Zuckerberg’s first notes on privacy now haunt Facebook in a suit
If Mark Zuckerberg’s “youth notes” on privacy from 15 years ago still exist, lawyers are about to study them carefully.
A court-appointed arbitrator ordered Facebook Inc. to search for personal notes from the company’s founder that have not been destroyed and that may be relevant to a consumer lawsuit that accuses the social media giant of failing to safeguard privacy on websites. previous years. to the Cambridge Analytica scandal.
The company strongly objected to even reviewing the material, arguing that the only reason plaintiffs’ attorneys want to see it is to “put pressure on Facebook by harassing and embarrassing its CEO.”
It’s been a bad week for Facebook, which faced an unprecedented global outage of company sites and a damaging interview from a former whistleblower-turned-whistleblower that sent shares plummeting nearly 5% on Monday.
Lawyers suing the company said in a court docket that their interest in Zuckerberg’s writings from 2006, when he was 22 years old and Facebook was two years old, was awakened by a 17-page fragment of his notebooks that appeared in 2020 from the journalist. Steven Levy. book, “Facebook: The Inside Story”.
The notebooks “address issues at the core of this case: Did Facebook, under the leadership of Mark Zuckerberg, subvert its privacy promises to users to monetize the data they provided?” according to the presentation. Such thoughts are not academic here. Zuckerberg has been at the forefront of the campaign to assure users that Facebook cares about privacy. “
In response, Facebook noted that Levy reported that Zuckerberg said he destroyed the notebooks on the advice of lawyers who imagined them as possible evidence in future lawsuits. The company went on to argue that while some notebooks may still exist, any attempt to link the demand issues with what Zuckerberg thought so long ago is “not just an exaggeration. It’s stupid “.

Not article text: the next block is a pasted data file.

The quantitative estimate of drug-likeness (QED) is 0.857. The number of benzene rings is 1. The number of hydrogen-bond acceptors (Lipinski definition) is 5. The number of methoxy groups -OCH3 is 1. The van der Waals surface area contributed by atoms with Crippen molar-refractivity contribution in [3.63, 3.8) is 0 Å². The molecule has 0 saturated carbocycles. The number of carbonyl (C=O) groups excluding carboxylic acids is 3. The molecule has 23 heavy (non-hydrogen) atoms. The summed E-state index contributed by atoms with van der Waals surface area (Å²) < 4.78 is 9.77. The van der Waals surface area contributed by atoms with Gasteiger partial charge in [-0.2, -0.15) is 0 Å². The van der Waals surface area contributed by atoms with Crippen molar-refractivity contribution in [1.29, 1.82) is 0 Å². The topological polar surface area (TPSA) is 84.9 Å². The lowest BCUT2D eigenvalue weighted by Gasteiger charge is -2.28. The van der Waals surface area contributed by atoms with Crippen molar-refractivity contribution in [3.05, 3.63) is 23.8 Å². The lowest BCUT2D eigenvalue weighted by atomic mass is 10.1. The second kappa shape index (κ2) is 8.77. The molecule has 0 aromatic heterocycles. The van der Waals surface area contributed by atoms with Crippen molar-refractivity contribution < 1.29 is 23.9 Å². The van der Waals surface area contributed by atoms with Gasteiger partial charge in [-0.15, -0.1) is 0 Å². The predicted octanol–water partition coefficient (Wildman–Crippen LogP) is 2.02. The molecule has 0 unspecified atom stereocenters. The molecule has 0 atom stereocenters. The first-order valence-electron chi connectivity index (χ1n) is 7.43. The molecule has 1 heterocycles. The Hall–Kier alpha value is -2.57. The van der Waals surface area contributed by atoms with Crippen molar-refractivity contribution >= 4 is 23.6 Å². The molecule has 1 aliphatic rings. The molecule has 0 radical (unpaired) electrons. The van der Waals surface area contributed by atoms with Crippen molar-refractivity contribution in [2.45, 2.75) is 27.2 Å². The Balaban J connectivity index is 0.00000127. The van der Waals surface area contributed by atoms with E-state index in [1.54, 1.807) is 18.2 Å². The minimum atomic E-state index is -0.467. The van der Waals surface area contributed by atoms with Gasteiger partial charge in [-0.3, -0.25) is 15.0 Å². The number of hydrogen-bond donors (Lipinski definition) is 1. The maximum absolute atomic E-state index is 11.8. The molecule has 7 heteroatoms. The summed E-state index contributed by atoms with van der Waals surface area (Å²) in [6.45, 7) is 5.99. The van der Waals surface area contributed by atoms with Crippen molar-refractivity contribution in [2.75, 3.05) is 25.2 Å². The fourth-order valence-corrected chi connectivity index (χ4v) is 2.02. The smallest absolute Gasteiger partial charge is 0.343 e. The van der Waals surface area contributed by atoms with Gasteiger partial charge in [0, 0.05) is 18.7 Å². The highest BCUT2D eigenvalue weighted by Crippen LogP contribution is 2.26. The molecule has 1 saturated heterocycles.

“The plaintiffs’ case is not about ‘privacy’ in general terms, and it is certainly not about Mr. Zuckerberg’s nascent thoughts on privacy 15 years ago,” the company’s attorneys wrote in a presentation. “The plaintiffs’ claims arise from the Cambridge Analytica events that occurred 10 years after the notebook in question was allegedly written.”
The arbitrator appointed to resolve pre-trial information exchange disputes, known as a special teacher, concluded that the notebooks may be relevant based on Levy’s claim that they conveyed a “detailed version” of the “product vision” of Zuckerberg, which includes “a privacy ‘mixer. That allow users to control who would see an item on them.”
“It is possible that the information related to the design of future Facebook functions exists in the 2006 notebooks, if not in the later years notebooks,” the special teacher wrote in a Sept. 29 order. “In any case, Facebook cannot claim that the Zuckerberg notebooks are in fact not relevant without reviewing them.”
The case is In Re Facebook Consumer Privacy User Profile Litigation, 18-MD-02843, US District Court, Northern District of California (San Francisco).